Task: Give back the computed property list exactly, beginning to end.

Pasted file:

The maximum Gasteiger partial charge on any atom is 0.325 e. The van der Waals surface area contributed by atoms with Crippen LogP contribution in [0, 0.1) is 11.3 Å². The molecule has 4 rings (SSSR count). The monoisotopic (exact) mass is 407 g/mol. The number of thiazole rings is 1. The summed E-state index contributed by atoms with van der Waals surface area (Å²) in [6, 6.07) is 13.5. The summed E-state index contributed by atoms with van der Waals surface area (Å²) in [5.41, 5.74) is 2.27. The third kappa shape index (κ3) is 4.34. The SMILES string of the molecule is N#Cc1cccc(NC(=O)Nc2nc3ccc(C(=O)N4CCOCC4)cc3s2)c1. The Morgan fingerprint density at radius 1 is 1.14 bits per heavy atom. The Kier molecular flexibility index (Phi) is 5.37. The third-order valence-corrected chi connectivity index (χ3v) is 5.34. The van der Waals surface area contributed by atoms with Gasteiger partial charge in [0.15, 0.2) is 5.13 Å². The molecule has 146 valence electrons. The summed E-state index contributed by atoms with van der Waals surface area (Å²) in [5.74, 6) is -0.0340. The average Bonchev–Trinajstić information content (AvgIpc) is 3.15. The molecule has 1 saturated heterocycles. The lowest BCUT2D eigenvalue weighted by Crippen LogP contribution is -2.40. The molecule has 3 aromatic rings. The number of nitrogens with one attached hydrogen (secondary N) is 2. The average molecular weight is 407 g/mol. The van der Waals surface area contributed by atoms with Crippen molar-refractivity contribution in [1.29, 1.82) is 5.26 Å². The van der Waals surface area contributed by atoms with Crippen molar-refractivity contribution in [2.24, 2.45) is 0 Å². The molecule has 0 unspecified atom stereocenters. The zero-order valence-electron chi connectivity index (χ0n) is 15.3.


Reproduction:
The maximum Gasteiger partial charge on any atom is 0.325 e. The van der Waals surface area contributed by atoms with Crippen LogP contribution in [0, 0.1) is 11.3 Å². The molecule has 4 rings (SSSR count). The monoisotopic (exact) mass is 407 g/mol. The number of thiazole rings is 1. The summed E-state index contributed by atoms with van der Waals surface area (Å²) in [6, 6.07) is 13.5. The summed E-state index contributed by atoms with van der Waals surface area (Å²) in [5.41, 5.74) is 2.27. The third kappa shape index (κ3) is 4.34. The SMILES string of the molecule is N#Cc1cccc(NC(=O)Nc2nc3ccc(C(=O)N4CCOCC4)cc3s2)c1. The Morgan fingerprint density at radius 1 is 1.14 bits per heavy atom. The Kier molecular flexibility index (Phi) is 5.37. The third-order valence-corrected chi connectivity index (χ3v) is 5.34. The van der Waals surface area contributed by atoms with Gasteiger partial charge in [0.15, 0.2) is 5.13 Å². The molecule has 146 valence electrons. The summed E-state index contributed by atoms with van der Waals surface area (Å²) in [5.74, 6) is -0.0340. The average Bonchev–Trinajstić information content (AvgIpc) is 3.15. The molecule has 1 saturated heterocycles. The lowest BCUT2D eigenvalue weighted by Crippen LogP contribution is -2.40. The molecule has 3 aromatic rings. The number of nitrogens with one attached hydrogen (secondary N) is 2. The average molecular weight is 407 g/mol. The van der Waals surface area contributed by atoms with Crippen molar-refractivity contribution in [1.29, 1.82) is 5.26 Å². The van der Waals surface area contributed by atoms with Crippen molar-refractivity contribution in [2.24, 2.45) is 0 Å². The molecule has 0 unspecified atom stereocenters. The zero-order valence-electron chi connectivity index (χ0n) is 15.3.